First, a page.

A major contributing factor to this discrepancy in clinical care is an ongoing, aggressive paradigmatic difference between endocrinologists and integrative physicians. Endocrinologists generally treat thyroid physiology, estrogen metabolism, adrenal physiology, and insulin resistance as clinically separate issues. This is likely because pharmaceutical drug management of these issues requires this ideological stance. For example, there is a drug (Synthroid) for hypothyroidism, and another drug (insulin) for diabetes. The paradigmatic emphasis on pharmaceutical treatment prevents endocrinologists from piecing together seemingly disparate aspects of hormone physiology into a syncretic whole.

Whereas integrative physicians such as myself see the various hormone systems as mutually inter-dependent and inter-connected. This approach is substantiated by basic human physiology and biochemistry. For example, cholesterol is the precursor to all steroid hormones. If you drop cholesterol levels, you will drop Vitamin D levels, which will precipitate insulin resistance (leading to diabetes) because of the importance of Vitamin D in regulation of cellular metabolism. Consequently recent clinical trials have revealed that statin drugs put people at risk of developing diabetes. Another example- impaired cortisol secretion (demonstrable by saliva testing of cortisol) will lead to a drop in progesterone levels (because progesterone will be shunted into the pathway to make more cortisol), leading to elevated unopposed estrogen levels; this relative increase in estrogen will increase thyroid-binding globulin, which will bind thyroid hormone, taking it away from physiologic roles, leading to measurable decrease in blood thyroid hormone levels, leading to hypothyroidism and its symptoms. This is basic physiology. Consequently, as part of a thorough hormone workup, it is important to check Vitamin D, estrogen, progesterone, testosterone, cortisol, free T3, free T4, and hemoglobin A1C levels. When all of these different hormone are balanced, people feel better, and are better equipped to exercise, eat healthy, manage stress, and achieve peace of mind as a result of their mindful lifestyles and attitudes.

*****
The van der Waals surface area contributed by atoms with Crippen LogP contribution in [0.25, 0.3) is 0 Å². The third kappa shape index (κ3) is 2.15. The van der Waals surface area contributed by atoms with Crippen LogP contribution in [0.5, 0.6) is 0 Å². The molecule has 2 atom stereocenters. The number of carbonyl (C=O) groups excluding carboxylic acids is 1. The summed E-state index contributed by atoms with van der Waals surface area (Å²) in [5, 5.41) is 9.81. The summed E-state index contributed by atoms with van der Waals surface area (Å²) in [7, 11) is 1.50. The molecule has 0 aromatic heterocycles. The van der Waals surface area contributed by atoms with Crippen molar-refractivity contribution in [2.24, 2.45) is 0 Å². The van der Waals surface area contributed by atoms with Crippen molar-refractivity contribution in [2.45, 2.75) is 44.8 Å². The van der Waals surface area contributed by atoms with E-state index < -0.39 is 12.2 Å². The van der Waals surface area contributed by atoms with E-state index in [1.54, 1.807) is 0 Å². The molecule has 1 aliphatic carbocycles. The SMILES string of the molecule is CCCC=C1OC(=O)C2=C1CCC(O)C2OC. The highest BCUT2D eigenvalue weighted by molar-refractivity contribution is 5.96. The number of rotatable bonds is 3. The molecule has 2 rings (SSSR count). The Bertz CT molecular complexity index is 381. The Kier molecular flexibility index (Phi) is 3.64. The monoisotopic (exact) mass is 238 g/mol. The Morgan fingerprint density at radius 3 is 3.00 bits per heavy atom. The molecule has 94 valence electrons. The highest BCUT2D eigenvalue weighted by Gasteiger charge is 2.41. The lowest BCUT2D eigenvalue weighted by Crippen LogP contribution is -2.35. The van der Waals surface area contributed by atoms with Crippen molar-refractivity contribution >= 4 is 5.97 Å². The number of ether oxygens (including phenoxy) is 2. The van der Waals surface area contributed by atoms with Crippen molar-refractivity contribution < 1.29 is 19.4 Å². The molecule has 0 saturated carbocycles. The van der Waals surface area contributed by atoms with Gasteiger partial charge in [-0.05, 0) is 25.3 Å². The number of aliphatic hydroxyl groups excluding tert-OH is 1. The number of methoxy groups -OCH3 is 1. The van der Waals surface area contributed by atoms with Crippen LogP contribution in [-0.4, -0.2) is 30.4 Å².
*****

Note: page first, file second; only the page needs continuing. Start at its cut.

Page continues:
After a comprehensive history and physical exam, testing is mandatory. This is because one cannot simply guess about hormone status, and which hormone imbalance is causing which particular symptom. The basic principle for hormone testing is as follows:

  1. Water-soluble hormones (25-OH Vitamin D and thyroid hormone) are well measured in blood, since they are freely circulating in blood
  2. Lipid-soluble hormones (that derive from cholesterol) are well measured in urine and/or saliva, since binding proteins carry them in blood, and so blood levels aren’t accurate. More recent assays for unbound levels of steroid hormones may make up for this discrepancy. However plentiful evidence indicates that saliva testing is accurate, specific, and sensitive, and conveys more accurate information about HPA axis physiology than does blood testing (Clinical Endocrinology Volume 63, Issue 3, pages 336–341, September 2005)